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10 things you probably don’t know about the Man of Steel

Posted by on May 30, 2013 – 6:00 am
Superman #226

Superman #226

If you’re like us, you are really starting to get amped for the new Man of Steel movie (flying into theaters on June 14, 2013), and the only thing that could be better than seeing Superman again on the big screen is having the super-ability to up-up and amaze your friends with not-so-trivial details about the Man of Tomorrow while you are waiting for the movie to start.

So to help you out we’ve compiled a list of 10 things you probably don’t know about the Man of Steel, his comic-book family and creators, and his rich 75-year history. Enjoy!


  • Superman is God (?) – There are several theories regarding the religious significance of Superman (just Google Superman + religion) and he has been claimed by both the Jewish and Christian faiths. To be honest, both religions can support a pretty good case for their side, but one thing is for certain, the “El” part of Superman’s real name, Kal-El, is the Hebrew word for God.
  • Superman was once King Kong – Throughout the Man of Steel’s history, Red Kryptonite has had various physical effects on the superhero, but one of the strangest (and maybe the coolest) reactions he’s had to the substance was in Superman #226. While watching the film King Kong at a Metropolis theater, Supes is exposed to the red substance and grows to giant-size. He then proceeds to re-enact the film he was watching, a la giant-ape style. (Note: There are dozens of Kryptonite variations, each with a different effect on Superman.)
  • Doc Savage Connections – Although the Man of Steel is recognized as the official “Granddaddy” of costumed heroes, he was actually an amalgamation of many pulp magazine heroes who came before him. Superman’s infallible code of ethics and his “Fortress of Solitude” were borrowed directly from the Doc Savage stories of the 1930s. Even the name “Clark Kent” is said to be in homage to Doc’s real name, Clark Savage, Jr. (Although the name is also thought to be a mash-up of well know actors of the era, Clark Gable and Kent Taylor.)
  • John Carter Connections – In addition to Doc Savage, Superman creators Jerry Siegel and Joe Schuster also borrowed heavily from the Edgar Rice Burroughs’ John Carter character, who was also a visitor from another planet (Earth to Mars) and could easily “leap tall [Martian] buildings in a single bound.”
  • Superman rights sold for $130 – Back in 1938, Superman creators Jerry Siegel and Joe Schuster sold the rights to Superman for a measly $130. The Man of Steel is now a billion dollar industry, but after multiple lawsuits (some still ongoing by the creators’ estates) across the hero’s 75-year history, the original author and illustrator had little to show for their creation. People have even made money off the cancelled check that as written to the super-creators for the rights to their Superman character, which sold at auction in 2012 for $160,000 dollars. You can see the 2012 video that ComicConnect.com produced to promote the check’s sale HERE.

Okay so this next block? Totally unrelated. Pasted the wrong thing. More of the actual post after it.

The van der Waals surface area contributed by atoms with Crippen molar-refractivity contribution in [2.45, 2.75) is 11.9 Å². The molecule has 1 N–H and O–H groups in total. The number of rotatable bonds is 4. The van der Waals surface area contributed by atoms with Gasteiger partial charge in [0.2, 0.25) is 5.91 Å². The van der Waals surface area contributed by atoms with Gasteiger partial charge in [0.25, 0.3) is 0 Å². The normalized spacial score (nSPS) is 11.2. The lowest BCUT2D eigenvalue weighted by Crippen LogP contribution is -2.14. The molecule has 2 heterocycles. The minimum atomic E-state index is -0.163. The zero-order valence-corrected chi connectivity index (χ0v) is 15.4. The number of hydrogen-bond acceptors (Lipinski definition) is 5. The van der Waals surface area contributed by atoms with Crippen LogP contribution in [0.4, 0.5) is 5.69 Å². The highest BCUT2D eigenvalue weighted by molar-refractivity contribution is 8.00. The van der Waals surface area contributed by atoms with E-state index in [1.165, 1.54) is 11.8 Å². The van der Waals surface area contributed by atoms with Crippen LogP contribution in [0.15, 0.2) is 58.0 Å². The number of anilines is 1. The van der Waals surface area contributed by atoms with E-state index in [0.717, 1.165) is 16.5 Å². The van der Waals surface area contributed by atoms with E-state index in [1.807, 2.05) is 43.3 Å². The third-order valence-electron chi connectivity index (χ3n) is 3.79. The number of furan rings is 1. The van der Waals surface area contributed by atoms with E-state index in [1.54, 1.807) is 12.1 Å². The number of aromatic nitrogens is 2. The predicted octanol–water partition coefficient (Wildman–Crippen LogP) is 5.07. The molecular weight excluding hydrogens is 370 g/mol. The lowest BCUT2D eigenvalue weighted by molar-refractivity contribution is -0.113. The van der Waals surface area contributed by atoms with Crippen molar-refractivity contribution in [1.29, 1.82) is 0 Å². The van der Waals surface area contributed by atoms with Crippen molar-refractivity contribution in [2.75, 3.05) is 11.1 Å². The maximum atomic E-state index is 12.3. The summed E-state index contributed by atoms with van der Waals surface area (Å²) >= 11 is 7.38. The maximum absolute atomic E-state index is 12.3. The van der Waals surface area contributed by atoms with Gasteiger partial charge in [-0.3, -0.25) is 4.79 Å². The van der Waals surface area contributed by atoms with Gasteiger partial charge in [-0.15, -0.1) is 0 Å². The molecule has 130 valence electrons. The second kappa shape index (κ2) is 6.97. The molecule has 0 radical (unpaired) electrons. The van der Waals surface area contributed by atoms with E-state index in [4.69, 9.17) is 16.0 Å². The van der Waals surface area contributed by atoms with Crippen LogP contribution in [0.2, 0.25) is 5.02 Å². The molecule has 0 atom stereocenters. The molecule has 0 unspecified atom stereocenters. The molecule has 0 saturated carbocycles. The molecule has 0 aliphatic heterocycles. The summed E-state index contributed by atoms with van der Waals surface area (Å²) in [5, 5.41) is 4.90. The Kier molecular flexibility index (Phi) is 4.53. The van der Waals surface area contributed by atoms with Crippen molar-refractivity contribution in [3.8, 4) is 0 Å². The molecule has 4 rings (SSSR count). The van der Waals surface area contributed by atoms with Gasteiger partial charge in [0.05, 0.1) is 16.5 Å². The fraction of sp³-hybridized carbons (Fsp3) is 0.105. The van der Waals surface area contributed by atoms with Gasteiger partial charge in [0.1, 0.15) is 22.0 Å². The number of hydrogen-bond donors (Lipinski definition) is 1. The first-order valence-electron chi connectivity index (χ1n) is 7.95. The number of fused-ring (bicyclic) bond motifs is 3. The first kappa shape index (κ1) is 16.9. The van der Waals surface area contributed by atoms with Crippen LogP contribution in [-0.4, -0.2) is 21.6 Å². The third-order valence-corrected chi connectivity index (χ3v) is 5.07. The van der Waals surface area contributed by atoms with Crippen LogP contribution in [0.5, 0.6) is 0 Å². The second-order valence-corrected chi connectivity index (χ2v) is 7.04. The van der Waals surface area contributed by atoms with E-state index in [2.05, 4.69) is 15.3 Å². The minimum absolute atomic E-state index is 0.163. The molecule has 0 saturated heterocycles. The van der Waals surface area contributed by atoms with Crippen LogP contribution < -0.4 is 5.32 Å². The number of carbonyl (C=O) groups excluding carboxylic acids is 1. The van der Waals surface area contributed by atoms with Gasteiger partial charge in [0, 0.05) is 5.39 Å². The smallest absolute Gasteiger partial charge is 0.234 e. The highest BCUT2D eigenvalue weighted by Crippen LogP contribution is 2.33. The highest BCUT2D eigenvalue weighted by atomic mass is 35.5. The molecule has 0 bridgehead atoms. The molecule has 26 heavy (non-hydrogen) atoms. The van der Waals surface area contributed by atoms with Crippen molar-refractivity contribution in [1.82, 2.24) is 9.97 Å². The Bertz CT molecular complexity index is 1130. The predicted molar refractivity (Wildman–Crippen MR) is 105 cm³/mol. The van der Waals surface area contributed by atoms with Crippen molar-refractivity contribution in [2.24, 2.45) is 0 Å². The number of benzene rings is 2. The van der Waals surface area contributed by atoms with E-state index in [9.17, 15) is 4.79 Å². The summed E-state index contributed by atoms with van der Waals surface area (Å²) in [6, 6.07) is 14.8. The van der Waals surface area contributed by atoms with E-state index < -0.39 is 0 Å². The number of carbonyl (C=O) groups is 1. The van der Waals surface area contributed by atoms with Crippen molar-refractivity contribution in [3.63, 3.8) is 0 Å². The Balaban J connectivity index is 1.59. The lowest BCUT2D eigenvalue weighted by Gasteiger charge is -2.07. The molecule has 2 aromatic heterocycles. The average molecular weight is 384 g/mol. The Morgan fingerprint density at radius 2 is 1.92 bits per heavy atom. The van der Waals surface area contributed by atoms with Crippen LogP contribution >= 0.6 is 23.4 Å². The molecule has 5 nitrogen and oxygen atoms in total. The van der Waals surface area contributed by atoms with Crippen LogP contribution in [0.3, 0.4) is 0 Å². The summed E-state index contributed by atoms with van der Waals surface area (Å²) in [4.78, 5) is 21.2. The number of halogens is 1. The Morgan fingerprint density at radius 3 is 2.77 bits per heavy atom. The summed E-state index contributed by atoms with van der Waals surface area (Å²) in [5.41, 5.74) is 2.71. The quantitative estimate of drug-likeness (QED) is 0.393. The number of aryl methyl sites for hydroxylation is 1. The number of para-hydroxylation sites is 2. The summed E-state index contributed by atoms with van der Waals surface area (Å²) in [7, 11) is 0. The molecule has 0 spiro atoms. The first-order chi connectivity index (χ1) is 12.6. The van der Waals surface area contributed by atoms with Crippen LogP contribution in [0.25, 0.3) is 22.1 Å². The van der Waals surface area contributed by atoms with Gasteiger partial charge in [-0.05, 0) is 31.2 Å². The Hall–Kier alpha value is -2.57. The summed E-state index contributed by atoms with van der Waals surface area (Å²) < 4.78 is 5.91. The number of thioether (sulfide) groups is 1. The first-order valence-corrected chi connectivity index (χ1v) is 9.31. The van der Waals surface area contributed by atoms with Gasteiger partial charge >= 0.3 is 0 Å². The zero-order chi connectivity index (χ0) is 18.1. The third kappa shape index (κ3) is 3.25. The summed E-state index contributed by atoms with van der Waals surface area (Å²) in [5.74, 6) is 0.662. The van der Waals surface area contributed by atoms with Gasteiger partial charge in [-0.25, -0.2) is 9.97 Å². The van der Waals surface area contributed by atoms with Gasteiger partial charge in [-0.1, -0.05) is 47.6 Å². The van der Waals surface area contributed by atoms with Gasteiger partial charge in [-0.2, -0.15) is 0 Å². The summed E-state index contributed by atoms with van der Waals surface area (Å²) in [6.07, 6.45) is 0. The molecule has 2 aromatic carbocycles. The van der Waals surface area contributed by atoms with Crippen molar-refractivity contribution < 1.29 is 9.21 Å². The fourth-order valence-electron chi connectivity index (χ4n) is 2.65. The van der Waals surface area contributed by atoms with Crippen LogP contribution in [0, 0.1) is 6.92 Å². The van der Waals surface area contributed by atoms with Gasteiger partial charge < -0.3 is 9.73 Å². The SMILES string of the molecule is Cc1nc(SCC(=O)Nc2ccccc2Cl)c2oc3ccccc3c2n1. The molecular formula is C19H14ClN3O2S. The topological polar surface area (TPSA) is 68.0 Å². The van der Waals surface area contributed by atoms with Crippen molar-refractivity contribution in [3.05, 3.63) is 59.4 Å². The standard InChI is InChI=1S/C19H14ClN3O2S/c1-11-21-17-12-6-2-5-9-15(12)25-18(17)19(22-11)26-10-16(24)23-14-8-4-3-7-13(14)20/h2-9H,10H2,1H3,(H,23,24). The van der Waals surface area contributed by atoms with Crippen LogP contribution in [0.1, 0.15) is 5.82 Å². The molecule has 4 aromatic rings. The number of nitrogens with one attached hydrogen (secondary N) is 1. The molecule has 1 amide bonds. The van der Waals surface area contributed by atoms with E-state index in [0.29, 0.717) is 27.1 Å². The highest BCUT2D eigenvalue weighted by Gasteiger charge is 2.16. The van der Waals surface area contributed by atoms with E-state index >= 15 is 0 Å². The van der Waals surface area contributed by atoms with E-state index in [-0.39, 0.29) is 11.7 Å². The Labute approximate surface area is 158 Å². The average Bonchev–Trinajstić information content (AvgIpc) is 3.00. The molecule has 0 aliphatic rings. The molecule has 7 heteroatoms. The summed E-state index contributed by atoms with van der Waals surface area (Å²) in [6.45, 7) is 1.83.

© 2005-2013 ComicConnect

The check that bought Superman
© 2005-2013 ComicConnect

  • Schuster’s Secrets – Superman’s co-creator, artist Joe Schuster, had terrible eyesight and often had to tediously draw with his face up close to his pen and paper. After the Man of Steel became popular and the artist’s workload increased, he had trouble keeping up with the workload and had to hire other artists to cover for him. After legal woes regarding the rights to his co-creation, and unceremoniously being dumped by DC Comics, the artist resorted to working for shady fetish-sex magazines, like “Nights of Horror,” where he illustrated unseemly characters that very closely resembled Clark Kent, Lois Lane and Jimmy Olsen. (See the book Secret Identity, by Craig Yoe.)
  • Superman inspired by creator’s Dad’s death – Writer Jerry Siegel’s Dad, Mitchell Siegel, was shot and killed during a robbery of his Cleveland clothing store in 1932. It’s theorized that the tragic death of his father is what inspired the young man to create the bulletproof crime-fighter, Superman.
  • Douglas Fairbanks Style – Superman’s trademark stance with his elbows out and his hands at his hips, as drawn by Joe Schuster, was actually borrowed from a popular actor of era, Douglas Fairbanks, who made the stalwart position popular in his roles as Robin Hood and Zorro.
  • Reign of the SupermanSuperman started as a villain – Siegel & Schuster’s very first interpretation of Superman was actually as a villain in their self-published 1933 fanzine called, “Science Fiction: The Advance Guard of Future Civilization.” (In my book, one of the greatest titles ever!) Their short-story was called, “The Reign of the Superman,” and starred a character with terrible telepathic powers, as opposed to the hero who would evolve into the protector of truth, justice and the American way that we know today.
  • Jimmy Olsen was a radio star first – Superman’s pal, Jimmy Olsen, actually starred in the radio program, The Adventures of Superman (1940), before he ever saw the pages of a comic book. The character of Jimmy was created so Superman would have somebody to talk to on the radio show, in order to help advance its narrative. The cub reporter became such a hit with listeners that they decided to incorporate him into the comics as well. He first appeared in Action Comics #6, but was not seen by the name of “Jimmy Olsen” until Action Comics #13. On a side note, Kryptonite was also first introduced on the Superman radio series, not in the comics.

NERDVANA BONUS LINK: Have you ever wondered how the Man of Steel is able to shave? So have a lot of well know scientists and celebrities, and they each have a theory in this collection of videos at howdoesheshave.com.